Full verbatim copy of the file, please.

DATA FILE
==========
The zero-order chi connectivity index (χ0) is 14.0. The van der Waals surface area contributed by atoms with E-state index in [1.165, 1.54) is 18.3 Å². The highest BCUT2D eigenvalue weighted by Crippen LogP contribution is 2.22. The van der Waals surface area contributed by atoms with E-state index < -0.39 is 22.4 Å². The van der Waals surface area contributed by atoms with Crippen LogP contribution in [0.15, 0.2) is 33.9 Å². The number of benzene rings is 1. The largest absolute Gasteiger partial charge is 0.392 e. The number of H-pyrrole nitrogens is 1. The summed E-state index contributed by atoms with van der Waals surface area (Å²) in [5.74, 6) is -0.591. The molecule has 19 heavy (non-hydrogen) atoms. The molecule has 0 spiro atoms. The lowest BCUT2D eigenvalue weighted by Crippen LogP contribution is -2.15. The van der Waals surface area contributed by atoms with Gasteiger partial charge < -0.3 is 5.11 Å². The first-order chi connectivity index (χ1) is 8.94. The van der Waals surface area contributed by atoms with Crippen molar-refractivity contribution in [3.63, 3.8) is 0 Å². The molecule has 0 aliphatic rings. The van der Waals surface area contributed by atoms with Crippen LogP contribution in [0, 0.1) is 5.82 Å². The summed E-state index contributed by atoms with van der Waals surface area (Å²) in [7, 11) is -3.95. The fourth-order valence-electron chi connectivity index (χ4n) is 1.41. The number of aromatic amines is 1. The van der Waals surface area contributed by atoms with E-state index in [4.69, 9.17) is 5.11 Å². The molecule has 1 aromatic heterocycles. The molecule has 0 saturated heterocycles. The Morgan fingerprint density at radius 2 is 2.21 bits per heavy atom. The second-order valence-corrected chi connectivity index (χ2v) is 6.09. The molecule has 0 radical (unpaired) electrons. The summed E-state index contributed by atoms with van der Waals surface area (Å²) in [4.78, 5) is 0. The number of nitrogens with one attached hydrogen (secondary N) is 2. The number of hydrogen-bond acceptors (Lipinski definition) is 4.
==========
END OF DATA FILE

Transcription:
The zero-order chi connectivity index (χ0) is 14.0. The van der Waals surface area contributed by atoms with E-state index in [1.165, 1.54) is 18.3 Å². The highest BCUT2D eigenvalue weighted by Crippen LogP contribution is 2.22. The van der Waals surface area contributed by atoms with E-state index < -0.39 is 22.4 Å². The van der Waals surface area contributed by atoms with Crippen LogP contribution in [0.15, 0.2) is 33.9 Å². The number of benzene rings is 1. The largest absolute Gasteiger partial charge is 0.392 e. The number of H-pyrrole nitrogens is 1. The summed E-state index contributed by atoms with van der Waals surface area (Å²) in [5.74, 6) is -0.591. The molecule has 19 heavy (non-hydrogen) atoms. The molecule has 0 spiro atoms. The lowest BCUT2D eigenvalue weighted by Crippen LogP contribution is -2.15. The van der Waals surface area contributed by atoms with Gasteiger partial charge < -0.3 is 5.11 Å². The first-order chi connectivity index (χ1) is 8.94. The van der Waals surface area contributed by atoms with Crippen molar-refractivity contribution in [3.63, 3.8) is 0 Å². The molecule has 0 aliphatic rings. The van der Waals surface area contributed by atoms with Crippen LogP contribution in [0, 0.1) is 5.82 Å². The summed E-state index contributed by atoms with van der Waals surface area (Å²) in [7, 11) is -3.95. The fourth-order valence-electron chi connectivity index (χ4n) is 1.41. The number of aromatic amines is 1. The van der Waals surface area contributed by atoms with E-state index in [4.69, 9.17) is 5.11 Å². The molecule has 1 aromatic heterocycles. The molecule has 0 saturated heterocycles. The Morgan fingerprint density at radius 2 is 2.21 bits per heavy atom. The second-order valence-corrected chi connectivity index (χ2v) is 6.09. The molecule has 0 radical (unpaired) electrons. The summed E-state index contributed by atoms with van der Waals surface area (Å²) in [4.78, 5) is 0. The number of nitrogens with one attached hydrogen (secondary N) is 2. The number of hydrogen-bond acceptors (Lipinski definition) is 4.